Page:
At least 28 inmates were killed in a brutal prison fight on Thursday in the Mexican Pacific resort of Acapulco, in one of the worst outbreaks of violence in the country’s troubled penal system in recent years.
Acapulco is the biggest city in Guerrero, one of Mexico’s most lawless states and a center of opium poppy production that has been a major concern to U.S. officials.
The prison carnage was particularly embarrassing to Mexico as it came the same day U.S. Department of Homeland Security (DHS) Secretary John Kelly was visiting Guerrero, which lies in the southwest of the country.
Guerrero state security official Roberto Alvarez told reporters that the fight broke out between rival gangs in the maximum security wing of the prison.
Authorities discovered bodies throughout the wing, including inside and just outside the kitchen, as well as the area for conjugal visits, he said.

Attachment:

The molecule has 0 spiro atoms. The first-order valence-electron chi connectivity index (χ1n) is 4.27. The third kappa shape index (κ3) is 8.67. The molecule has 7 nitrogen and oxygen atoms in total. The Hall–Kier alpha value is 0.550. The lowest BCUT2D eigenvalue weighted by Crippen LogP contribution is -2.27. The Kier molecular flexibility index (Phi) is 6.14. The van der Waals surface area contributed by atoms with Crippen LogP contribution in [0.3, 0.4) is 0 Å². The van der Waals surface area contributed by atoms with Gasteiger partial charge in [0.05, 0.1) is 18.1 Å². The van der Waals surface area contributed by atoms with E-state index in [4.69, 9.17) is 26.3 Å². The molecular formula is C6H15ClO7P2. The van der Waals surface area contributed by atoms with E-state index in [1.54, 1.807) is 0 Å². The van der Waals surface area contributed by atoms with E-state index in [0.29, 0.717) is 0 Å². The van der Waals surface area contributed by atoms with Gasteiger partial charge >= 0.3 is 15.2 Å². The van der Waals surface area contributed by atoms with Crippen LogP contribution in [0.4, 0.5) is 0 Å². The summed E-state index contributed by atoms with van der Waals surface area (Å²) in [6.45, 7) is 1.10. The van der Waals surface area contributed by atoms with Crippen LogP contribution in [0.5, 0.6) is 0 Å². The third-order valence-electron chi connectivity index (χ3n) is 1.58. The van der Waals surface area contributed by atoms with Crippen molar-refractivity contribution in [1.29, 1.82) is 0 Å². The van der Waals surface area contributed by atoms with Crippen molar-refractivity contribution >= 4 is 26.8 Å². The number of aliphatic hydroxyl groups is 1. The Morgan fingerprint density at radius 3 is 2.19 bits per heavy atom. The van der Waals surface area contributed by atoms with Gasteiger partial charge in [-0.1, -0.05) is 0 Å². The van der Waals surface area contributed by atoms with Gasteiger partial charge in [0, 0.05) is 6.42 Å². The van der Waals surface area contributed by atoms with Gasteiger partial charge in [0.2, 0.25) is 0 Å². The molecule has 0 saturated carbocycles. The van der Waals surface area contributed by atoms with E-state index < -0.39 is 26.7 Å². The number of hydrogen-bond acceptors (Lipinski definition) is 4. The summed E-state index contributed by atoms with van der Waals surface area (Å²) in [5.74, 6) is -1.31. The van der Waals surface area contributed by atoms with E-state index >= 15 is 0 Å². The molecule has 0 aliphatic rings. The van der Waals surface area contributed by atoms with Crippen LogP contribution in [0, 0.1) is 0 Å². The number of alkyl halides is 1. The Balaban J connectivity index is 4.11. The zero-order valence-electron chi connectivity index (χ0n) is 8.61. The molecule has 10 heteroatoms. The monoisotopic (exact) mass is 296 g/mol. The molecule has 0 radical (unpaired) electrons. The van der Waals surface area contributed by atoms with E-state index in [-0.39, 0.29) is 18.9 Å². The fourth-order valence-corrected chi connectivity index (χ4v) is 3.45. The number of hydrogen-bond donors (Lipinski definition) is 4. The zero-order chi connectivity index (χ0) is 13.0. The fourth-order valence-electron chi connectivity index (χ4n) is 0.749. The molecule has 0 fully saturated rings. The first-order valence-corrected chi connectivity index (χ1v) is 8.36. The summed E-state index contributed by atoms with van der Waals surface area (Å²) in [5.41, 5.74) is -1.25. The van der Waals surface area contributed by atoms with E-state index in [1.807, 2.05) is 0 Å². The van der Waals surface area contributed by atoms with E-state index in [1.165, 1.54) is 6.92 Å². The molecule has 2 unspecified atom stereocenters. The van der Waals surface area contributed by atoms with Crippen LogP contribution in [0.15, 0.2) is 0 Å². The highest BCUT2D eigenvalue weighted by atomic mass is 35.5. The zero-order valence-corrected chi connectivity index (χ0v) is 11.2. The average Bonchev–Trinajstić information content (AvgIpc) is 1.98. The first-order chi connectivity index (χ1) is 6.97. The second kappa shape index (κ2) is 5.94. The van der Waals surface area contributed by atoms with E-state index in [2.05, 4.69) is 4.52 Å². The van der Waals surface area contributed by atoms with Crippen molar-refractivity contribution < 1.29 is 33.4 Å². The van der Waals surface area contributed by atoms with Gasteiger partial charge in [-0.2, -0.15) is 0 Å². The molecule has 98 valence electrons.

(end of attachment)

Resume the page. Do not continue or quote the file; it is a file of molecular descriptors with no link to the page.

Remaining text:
A law enforcement official, speaking on condition of anonymity, told Reuters that four of them had been decapitated.
Kelly, one of the main links between the Mexican government and the Trump administration on migration and security cooperation, arrived in Mexico on Wednesday and has held meetings with top officials including President Enrique Pena Nieto.
Two Mexican officials said Kelly would be able to observe Mexico’s efforts to eradicate poppies during his visit and two other officials said he had gone to Guerrero on Thursday.
A U.S. embassy official could not provide details about the Homeland Security chief’s activities on Thursday.
The killings in Acapulco are the latest example of an upsurge in violent crime that has turned 2017 into one of the bloodiest years in the country’s modern history.
Acapulco, one of Mexico’s most famous beach resorts, was once a playground for Hollywood stars. However, in recent years it has been roiled by vicious gang warfare, and is now ranked one of the most murderous cities in the world.
Early last year, 49 people died in a battle between members of the feared Zetas drug cartel and rivals at a prison in the northern industrial city of Monterrey.